CHAPEL HILL -- On Wednesday, following the culmination of a months-long racketeering investigation, agents from the North Carolina State Bureau of Investigation arrested Santa "Knicky" Claus on a charge of conspiracy to commit murder.
In the middle of the Christmas shopping rush, Claus was led away in handcuffs from the center of University Mall, where just moments earlier he had been taking Christmas gift requests from a long line of small children. SBI spokesperson Alicia Malencort said the arrest was the result of a lengthy investigation, coordinated with the FBI, into a plot to commit murder by the Claus organization.
Using wiretaps authorized under the Rico statutes which target organized crime activities, the SBI had determined that Claus, who heads the Claus family syndicate, had taken out a contract, said to be well in excess of one million dollars, on the life of the Baby Jesus.
Also arrested at the same time were Claus family associates, elves as they are called on the street, Bernard "Shorty" Kiskowitz, Elmo "Slinky" Kruger and an individual known as DJ 2Pop4Shure.
The Claus family, noted the SBI, gets a substantial part of its income from kickbacks from retailers based on holiday sales. As a result, they had become very concerned about the efforts that Jesus and his associates had been mounting to reduce the emphasis on the gift-giving and gift-getting aspect of the holiday, and their plans to make it a smaller celebration focused on friends, neighbors, families, and, ultimately, Jesus.
Discussions of the planned hit were caught on tape from a wire that investigators had put on one of Santa's closest associates, Gregor Grimbalski, an elf known to insiders as Grimy. On one part of a transcript obtained by CBS investigative reporter Karolina Borkesson, Claus is reported to have said "that little Jesus has gotta go," then adding, "You's gotta rub him to a smudge. That'll take the Christ outta Christmas."
Some observers had seen an escalation in the simmering conflict coming as the turf wars between the Claus and Jesus families became increasingly acrimonious following Claus and company moves into arenas that were traditionally Jesus' exclusive venue. Especially contentious were public Christmas displays, now frequently termed Winter Holiday displays, where rotund Santa figures as well as sleighs with multiple reindeer had hidden, or even replaced, the Baby Jesus and his attending angels.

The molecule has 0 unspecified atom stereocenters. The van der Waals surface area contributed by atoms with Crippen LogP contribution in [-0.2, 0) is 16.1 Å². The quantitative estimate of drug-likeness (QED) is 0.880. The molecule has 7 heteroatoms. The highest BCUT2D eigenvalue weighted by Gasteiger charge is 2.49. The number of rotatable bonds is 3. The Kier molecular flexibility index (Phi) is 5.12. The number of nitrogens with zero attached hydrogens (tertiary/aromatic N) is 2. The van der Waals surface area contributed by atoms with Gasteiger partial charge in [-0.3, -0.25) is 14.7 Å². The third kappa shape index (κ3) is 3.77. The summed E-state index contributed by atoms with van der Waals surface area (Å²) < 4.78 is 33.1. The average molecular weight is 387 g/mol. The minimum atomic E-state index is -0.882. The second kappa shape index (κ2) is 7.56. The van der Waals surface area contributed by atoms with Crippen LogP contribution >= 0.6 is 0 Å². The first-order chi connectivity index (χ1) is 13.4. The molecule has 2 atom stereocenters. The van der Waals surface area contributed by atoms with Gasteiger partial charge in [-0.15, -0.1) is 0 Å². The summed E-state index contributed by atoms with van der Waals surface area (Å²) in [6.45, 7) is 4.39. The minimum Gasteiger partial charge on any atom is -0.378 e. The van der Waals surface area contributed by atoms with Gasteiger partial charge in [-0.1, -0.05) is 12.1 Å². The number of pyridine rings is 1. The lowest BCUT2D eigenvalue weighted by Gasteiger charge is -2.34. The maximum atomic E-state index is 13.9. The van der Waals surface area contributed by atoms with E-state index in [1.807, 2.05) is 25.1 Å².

The planned hit was to be disguised as part of a faux reality TV series "Survivor: The Mall." The episode entitled "Christmas Story Redux" was to re-enact the biblical story of the early years of Jesus' life. The scheme had the hit man dressed as one of King Herod's henchmen -- only this time they would get to the child before he was shuttled across the border to a foreign land.
The daylight assassination was slated to take place in Washington, D.C. A living crèche, or manager scene, was to be set up on the steps of the U.S. Supreme Court, and just as the justices of the court came out to remove it, the hit man, dressed in a long black robe, would strike.
A special agent with the Federal Bureau of Investigation, Graham Dunn, said he never seen a plot this intricate or bold, noting that the entire event was to be captured live on film by the culprits. FBI analyst Eugene Poole speculates that the recording of the hit would have later been sold to a major network for broadcast, presumably to enormous ratings.
According to sources at INTERPOL, the international criminal police coordinating organization, Claus, who also goes by Nick Santorum, has been implicated but never charged in the operation of a large multinational smuggling ring in which Chinese toys were distributed around the world outside normal taxes and tariffs thus abrogating the GATT world trade framework.
Daniel Baruch, an attorney representing the estranged Mrs. Claus, née Kristina Kringle, said of his client, "Kris had no part in any alleged plot to kill the Baby Jesus or any other child for that matter. I can’t speak for Mr. Santorum."
News of the Claus arrest sent the New York Stock Exchange into tailspin as analysts revised earnings estimates for a host of retailers downward. Especially hard hit were Toys-R-Us, Best Buy and Hickory Farms, each of which lost more than 30 percent of value in just hours.
Gary D. Gaddy stopped believing in Santa Claus at about age five.
A version of this article was published in the Chapel Hill Herald on Thursday December 20, 2007.
Copyright 2007 Gary D. Gaddy